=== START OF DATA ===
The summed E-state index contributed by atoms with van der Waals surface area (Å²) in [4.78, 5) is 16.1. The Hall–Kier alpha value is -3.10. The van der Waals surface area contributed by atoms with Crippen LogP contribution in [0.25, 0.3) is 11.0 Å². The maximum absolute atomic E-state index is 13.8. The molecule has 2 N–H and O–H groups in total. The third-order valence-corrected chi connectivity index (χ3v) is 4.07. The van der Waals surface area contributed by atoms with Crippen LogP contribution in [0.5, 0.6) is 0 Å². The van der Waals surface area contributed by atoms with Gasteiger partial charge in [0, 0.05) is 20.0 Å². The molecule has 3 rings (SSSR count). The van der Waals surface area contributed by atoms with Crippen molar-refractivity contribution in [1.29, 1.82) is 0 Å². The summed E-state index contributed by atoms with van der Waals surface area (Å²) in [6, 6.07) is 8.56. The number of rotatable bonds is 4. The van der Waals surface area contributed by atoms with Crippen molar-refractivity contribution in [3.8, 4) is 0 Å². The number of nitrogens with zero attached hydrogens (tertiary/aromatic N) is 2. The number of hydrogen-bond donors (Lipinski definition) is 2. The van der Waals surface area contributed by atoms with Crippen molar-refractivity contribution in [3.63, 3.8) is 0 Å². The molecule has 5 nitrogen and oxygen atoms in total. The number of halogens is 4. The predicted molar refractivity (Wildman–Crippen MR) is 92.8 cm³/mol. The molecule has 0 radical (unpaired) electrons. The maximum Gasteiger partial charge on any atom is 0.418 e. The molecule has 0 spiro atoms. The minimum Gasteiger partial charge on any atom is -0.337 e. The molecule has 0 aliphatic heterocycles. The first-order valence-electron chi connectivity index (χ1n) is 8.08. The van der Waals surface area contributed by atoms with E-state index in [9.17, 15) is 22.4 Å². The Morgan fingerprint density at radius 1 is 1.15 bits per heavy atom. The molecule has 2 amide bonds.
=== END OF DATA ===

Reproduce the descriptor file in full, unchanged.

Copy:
The summed E-state index contributed by atoms with van der Waals surface area (Å²) in [4.78, 5) is 16.1. The Hall–Kier alpha value is -3.10. The van der Waals surface area contributed by atoms with Crippen LogP contribution in [0.25, 0.3) is 11.0 Å². The maximum absolute atomic E-state index is 13.8. The molecule has 2 N–H and O–H groups in total. The third-order valence-corrected chi connectivity index (χ3v) is 4.07. The van der Waals surface area contributed by atoms with Crippen LogP contribution in [0.5, 0.6) is 0 Å². The van der Waals surface area contributed by atoms with Gasteiger partial charge in [0, 0.05) is 20.0 Å². The molecule has 3 rings (SSSR count). The van der Waals surface area contributed by atoms with Crippen molar-refractivity contribution in [1.29, 1.82) is 0 Å². The summed E-state index contributed by atoms with van der Waals surface area (Å²) in [6, 6.07) is 8.56. The number of rotatable bonds is 4. The van der Waals surface area contributed by atoms with Crippen molar-refractivity contribution in [3.8, 4) is 0 Å². The number of nitrogens with zero attached hydrogens (tertiary/aromatic N) is 2. The number of hydrogen-bond donors (Lipinski definition) is 2. The van der Waals surface area contributed by atoms with Crippen molar-refractivity contribution in [3.63, 3.8) is 0 Å². The molecule has 5 nitrogen and oxygen atoms in total. The number of halogens is 4. The predicted molar refractivity (Wildman–Crippen MR) is 92.8 cm³/mol. The molecule has 0 radical (unpaired) electrons. The maximum Gasteiger partial charge on any atom is 0.418 e. The molecule has 0 spiro atoms. The minimum Gasteiger partial charge on any atom is -0.337 e. The molecule has 0 aliphatic heterocycles. The first-order valence-electron chi connectivity index (χ1n) is 8.08. The van der Waals surface area contributed by atoms with E-state index in [9.17, 15) is 22.4 Å². The Morgan fingerprint density at radius 1 is 1.15 bits per heavy atom. The molecule has 2 amide bonds.